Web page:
Solidarity is why Britain works and the EU doesn’t

Solidarity is why Britain works and the EU doesn’t

by Jonathan Saxty
article from Tuesday 15, December, 2020

THE FAILURE of the UK Government over the last four years to resolve the Brexit impasse – coupled with its incoherent response to the Covid pandemic – has clearly provided ammunition for Scottish nationalists. Every opportunity to nurse a grievance comes before doing the real task of handling its own responsibilities. 

After failing to break the deadlock in Brussels, the EU and UK set Sunday as the new quasi-deadline for a post-Brexit deal. As I argued in last week’s Telegraph however, the EU no doubt believes that if No-deal was seriously being contemplated by Boris Johnson then the UK would have walked by now. Typically, Sunday came and went and we are now getting briefed reports that negotiations may go to the end of the year and the spectre of a mini-extension to allow ‘tidying up any detail’ is being raised again. 

Crucially, the news the UK is willing to remove or nullify the impact of parts of the Internal Market Bill dealing with export declarations and state aid cements the impression No-deal is not seriously being contemplated. Brussels will be aware the Withdrawal Agreement and Northern Ireland Protocol incentivise a deal – for only if a close relationship is agreed between Brussels and London can the ill-effects of the Protocol be masked. We know a deal has been reached on specific trade arrangements for Northern Ireland. Moreover, the EU will, after all, have an office in Northern Ireland.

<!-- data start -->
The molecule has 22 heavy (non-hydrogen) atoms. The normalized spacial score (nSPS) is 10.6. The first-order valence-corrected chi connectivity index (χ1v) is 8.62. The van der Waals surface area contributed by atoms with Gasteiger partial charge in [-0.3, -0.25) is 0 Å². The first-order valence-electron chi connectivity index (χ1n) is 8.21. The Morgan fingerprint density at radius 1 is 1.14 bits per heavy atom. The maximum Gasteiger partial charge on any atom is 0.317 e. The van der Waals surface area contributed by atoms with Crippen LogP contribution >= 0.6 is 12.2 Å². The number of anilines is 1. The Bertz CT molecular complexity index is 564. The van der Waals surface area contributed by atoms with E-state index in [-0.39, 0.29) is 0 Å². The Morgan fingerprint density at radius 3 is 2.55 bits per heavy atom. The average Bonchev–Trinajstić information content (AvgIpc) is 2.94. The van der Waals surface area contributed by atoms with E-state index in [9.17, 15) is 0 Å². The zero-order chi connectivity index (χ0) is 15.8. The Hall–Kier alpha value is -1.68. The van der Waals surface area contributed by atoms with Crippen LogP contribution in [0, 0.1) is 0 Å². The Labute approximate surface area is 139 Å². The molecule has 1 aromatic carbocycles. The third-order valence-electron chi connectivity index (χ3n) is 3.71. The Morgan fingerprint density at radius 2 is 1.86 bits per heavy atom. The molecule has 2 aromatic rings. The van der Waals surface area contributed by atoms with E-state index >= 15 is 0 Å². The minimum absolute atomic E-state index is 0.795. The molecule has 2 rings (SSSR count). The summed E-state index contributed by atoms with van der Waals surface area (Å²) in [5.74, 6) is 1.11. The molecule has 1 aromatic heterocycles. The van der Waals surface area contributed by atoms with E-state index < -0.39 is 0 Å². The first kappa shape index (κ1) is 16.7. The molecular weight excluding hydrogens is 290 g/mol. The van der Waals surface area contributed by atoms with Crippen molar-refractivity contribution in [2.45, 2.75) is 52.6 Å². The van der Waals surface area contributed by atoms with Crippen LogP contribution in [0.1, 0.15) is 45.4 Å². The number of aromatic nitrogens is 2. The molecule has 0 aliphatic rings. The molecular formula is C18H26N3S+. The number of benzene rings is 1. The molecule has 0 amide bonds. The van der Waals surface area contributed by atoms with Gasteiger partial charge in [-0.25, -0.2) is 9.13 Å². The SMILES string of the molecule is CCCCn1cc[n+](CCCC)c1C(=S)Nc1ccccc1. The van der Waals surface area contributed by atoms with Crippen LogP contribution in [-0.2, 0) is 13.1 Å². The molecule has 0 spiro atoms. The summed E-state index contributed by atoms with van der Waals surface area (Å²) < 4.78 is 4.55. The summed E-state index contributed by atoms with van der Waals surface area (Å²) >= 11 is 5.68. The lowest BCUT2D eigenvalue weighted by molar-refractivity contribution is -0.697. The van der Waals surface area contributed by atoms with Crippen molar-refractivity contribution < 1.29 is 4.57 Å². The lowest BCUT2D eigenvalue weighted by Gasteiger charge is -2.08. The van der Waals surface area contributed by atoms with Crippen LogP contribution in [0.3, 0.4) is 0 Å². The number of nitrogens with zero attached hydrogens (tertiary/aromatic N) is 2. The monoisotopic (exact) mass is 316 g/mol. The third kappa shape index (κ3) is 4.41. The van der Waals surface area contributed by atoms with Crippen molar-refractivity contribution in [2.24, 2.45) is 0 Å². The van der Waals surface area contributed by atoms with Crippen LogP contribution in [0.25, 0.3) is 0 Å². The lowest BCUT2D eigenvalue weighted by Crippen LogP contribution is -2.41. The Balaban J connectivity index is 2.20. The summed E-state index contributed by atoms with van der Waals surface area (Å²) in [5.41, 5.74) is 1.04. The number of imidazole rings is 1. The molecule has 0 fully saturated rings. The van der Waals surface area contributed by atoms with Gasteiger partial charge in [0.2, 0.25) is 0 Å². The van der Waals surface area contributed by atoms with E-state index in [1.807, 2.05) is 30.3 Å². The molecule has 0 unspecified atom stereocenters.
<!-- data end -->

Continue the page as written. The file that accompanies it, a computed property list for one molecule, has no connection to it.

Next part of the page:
The impact will be to fundamentally undermine Northern Ireland’s status with the UK, effectively partitioning the country. Such a move will enthuse the SNP, offering for them a prelude to the eventual break-up of the Union and the integration of its constituent parts into the EU. Being ‘independent’ within the EU is of course absurd. Lest we forget, nearly 4 out of 10 Scottish voters, as well as over 4 out of 10 Northern Irish voters, opted for Brexit. This compares to just over 5 out of 10 voters in Wales and England.  

As Anthony Salamone argued in a paper for the London School of Economics: “As an obligation of membership, Scotland would have to make a good faith commitment to join the euro. However, despite its pro-European sentiment, the euro is remarkably unpopular in Scotland. Opinion polls suggest that only 18 per cent of people believe that an independent Scotland should take up the single currency.” As Professor Alan Sked recently argued for “Smaller states are still being exploited by the EU. After this summer’s EU summit meeting to decide the next EU budget and establish a Covid Reconstruction Fund, the largest per capita losers in terms of contributions according to the official data were Luxembourg (€5,537), Ireland (€3,201), Denmark (€2,101), Netherlands (€1,797), and Sweden (€ 1,623).  Similarly, Ireland had to agree to contribute € 15.7 billion to the Reconstruction Fund”.   

Ireland long ago threw its lot in with the EU, but a recent EU court battle over Ireland’s tax system as well as the fact “Irish people will pay in just under twice as much as Germans, and about three times as much as the French” into the new EU budget – may nudge support against the bloc in Ireland. It certainly should, since Ireland’s tax set-up may not be tolerated in Brussels for much longer. Scotland should take note.